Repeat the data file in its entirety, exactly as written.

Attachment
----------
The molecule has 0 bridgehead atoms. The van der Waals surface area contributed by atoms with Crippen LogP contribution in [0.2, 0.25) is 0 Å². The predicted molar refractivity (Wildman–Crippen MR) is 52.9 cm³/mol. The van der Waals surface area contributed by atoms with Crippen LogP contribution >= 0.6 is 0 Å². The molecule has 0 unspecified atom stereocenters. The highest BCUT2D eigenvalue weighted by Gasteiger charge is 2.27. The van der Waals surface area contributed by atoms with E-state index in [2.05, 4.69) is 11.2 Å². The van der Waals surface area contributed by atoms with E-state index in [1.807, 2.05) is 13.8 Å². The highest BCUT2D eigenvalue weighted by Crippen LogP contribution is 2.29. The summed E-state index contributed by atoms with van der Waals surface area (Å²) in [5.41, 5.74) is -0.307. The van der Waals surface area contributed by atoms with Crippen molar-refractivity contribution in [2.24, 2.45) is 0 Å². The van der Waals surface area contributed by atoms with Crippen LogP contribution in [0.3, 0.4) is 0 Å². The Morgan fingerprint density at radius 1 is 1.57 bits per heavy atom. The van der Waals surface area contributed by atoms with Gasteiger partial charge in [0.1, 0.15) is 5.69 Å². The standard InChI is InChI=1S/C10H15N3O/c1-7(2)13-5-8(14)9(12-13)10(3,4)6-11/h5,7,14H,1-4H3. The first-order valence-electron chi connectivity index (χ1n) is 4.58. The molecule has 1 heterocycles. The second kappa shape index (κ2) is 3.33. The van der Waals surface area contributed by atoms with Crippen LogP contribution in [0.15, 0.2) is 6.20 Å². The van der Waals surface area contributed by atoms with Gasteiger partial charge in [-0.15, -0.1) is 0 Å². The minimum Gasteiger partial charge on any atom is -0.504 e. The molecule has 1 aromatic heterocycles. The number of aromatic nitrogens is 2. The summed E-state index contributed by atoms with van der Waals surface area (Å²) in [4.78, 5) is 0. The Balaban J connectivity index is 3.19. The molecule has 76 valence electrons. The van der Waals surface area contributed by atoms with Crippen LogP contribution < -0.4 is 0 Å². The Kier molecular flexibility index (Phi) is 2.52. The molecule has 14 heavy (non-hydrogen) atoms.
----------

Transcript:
The molecule has 0 bridgehead atoms. The van der Waals surface area contributed by atoms with Crippen LogP contribution in [0.2, 0.25) is 0 Å². The predicted molar refractivity (Wildman–Crippen MR) is 52.9 cm³/mol. The van der Waals surface area contributed by atoms with Crippen LogP contribution >= 0.6 is 0 Å². The molecule has 0 unspecified atom stereocenters. The highest BCUT2D eigenvalue weighted by Gasteiger charge is 2.27. The van der Waals surface area contributed by atoms with E-state index in [2.05, 4.69) is 11.2 Å². The van der Waals surface area contributed by atoms with E-state index in [1.807, 2.05) is 13.8 Å². The highest BCUT2D eigenvalue weighted by Crippen LogP contribution is 2.29. The summed E-state index contributed by atoms with van der Waals surface area (Å²) in [5.41, 5.74) is -0.307. The van der Waals surface area contributed by atoms with Crippen molar-refractivity contribution in [2.24, 2.45) is 0 Å². The van der Waals surface area contributed by atoms with Crippen LogP contribution in [0.3, 0.4) is 0 Å². The Morgan fingerprint density at radius 1 is 1.57 bits per heavy atom. The van der Waals surface area contributed by atoms with Gasteiger partial charge in [0.1, 0.15) is 5.69 Å². The standard InChI is InChI=1S/C10H15N3O/c1-7(2)13-5-8(14)9(12-13)10(3,4)6-11/h5,7,14H,1-4H3. The first-order valence-electron chi connectivity index (χ1n) is 4.58. The molecule has 1 heterocycles. The second kappa shape index (κ2) is 3.33. The van der Waals surface area contributed by atoms with Crippen LogP contribution in [0.15, 0.2) is 6.20 Å². The van der Waals surface area contributed by atoms with Gasteiger partial charge in [-0.15, -0.1) is 0 Å². The minimum Gasteiger partial charge on any atom is -0.504 e. The molecule has 1 aromatic heterocycles. The number of aromatic nitrogens is 2. The summed E-state index contributed by atoms with van der Waals surface area (Å²) in [4.78, 5) is 0. The Balaban J connectivity index is 3.19. The molecule has 76 valence electrons. The van der Waals surface area contributed by atoms with Crippen LogP contribution < -0.4 is 0 Å². The Kier molecular flexibility index (Phi) is 2.52. The molecule has 14 heavy (non-hydrogen) atoms.